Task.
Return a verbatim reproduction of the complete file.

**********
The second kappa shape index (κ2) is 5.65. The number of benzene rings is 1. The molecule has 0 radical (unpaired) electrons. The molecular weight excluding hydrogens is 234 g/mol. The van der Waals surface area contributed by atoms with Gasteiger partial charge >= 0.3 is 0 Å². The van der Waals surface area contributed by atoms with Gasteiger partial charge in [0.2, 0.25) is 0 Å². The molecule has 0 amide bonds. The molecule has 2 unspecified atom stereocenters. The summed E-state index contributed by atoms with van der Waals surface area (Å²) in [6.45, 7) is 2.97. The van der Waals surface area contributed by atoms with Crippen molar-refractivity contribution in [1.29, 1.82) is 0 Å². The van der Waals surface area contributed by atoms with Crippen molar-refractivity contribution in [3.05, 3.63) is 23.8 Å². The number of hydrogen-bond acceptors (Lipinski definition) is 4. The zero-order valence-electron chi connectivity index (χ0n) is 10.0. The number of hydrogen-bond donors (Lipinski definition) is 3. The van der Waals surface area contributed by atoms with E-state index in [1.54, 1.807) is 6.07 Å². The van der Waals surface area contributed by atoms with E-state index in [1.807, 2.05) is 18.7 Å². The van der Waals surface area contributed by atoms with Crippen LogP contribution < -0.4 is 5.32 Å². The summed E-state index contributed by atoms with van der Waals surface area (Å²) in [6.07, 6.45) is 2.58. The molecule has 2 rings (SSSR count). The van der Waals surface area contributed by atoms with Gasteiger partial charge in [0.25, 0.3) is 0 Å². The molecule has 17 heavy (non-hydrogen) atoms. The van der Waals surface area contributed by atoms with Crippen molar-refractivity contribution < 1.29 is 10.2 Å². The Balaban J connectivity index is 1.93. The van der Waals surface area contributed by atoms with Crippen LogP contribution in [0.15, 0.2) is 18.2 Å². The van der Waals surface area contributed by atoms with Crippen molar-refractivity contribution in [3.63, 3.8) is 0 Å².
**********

The second kappa shape index (κ2) is 5.65. The number of benzene rings is 1. The molecule has 0 radical (unpaired) electrons. The molecular weight excluding hydrogens is 234 g/mol. The van der Waals surface area contributed by atoms with Gasteiger partial charge >= 0.3 is 0 Å². The van der Waals surface area contributed by atoms with Gasteiger partial charge in [0.2, 0.25) is 0 Å². The molecule has 0 amide bonds. The molecule has 2 unspecified atom stereocenters. The summed E-state index contributed by atoms with van der Waals surface area (Å²) in [6.45, 7) is 2.97. The van der Waals surface area contributed by atoms with Crippen molar-refractivity contribution in [1.29, 1.82) is 0 Å². The van der Waals surface area contributed by atoms with Crippen molar-refractivity contribution in [3.05, 3.63) is 23.8 Å². The number of hydrogen-bond acceptors (Lipinski definition) is 4. The zero-order valence-electron chi connectivity index (χ0n) is 10.0. The number of hydrogen-bond donors (Lipinski definition) is 3. The van der Waals surface area contributed by atoms with E-state index in [1.54, 1.807) is 6.07 Å². The van der Waals surface area contributed by atoms with E-state index in [1.807, 2.05) is 18.7 Å². The van der Waals surface area contributed by atoms with Crippen LogP contribution < -0.4 is 5.32 Å². The summed E-state index contributed by atoms with van der Waals surface area (Å²) in [6.07, 6.45) is 2.58. The molecule has 2 rings (SSSR count). The van der Waals surface area contributed by atoms with Gasteiger partial charge in [0.25, 0.3) is 0 Å². The molecule has 17 heavy (non-hydrogen) atoms. The van der Waals surface area contributed by atoms with Crippen molar-refractivity contribution < 1.29 is 10.2 Å². The Balaban J connectivity index is 1.93. The van der Waals surface area contributed by atoms with Crippen LogP contribution in [0.15, 0.2) is 18.2 Å². The van der Waals surface area contributed by atoms with Crippen molar-refractivity contribution in [3.63, 3.8) is 0 Å².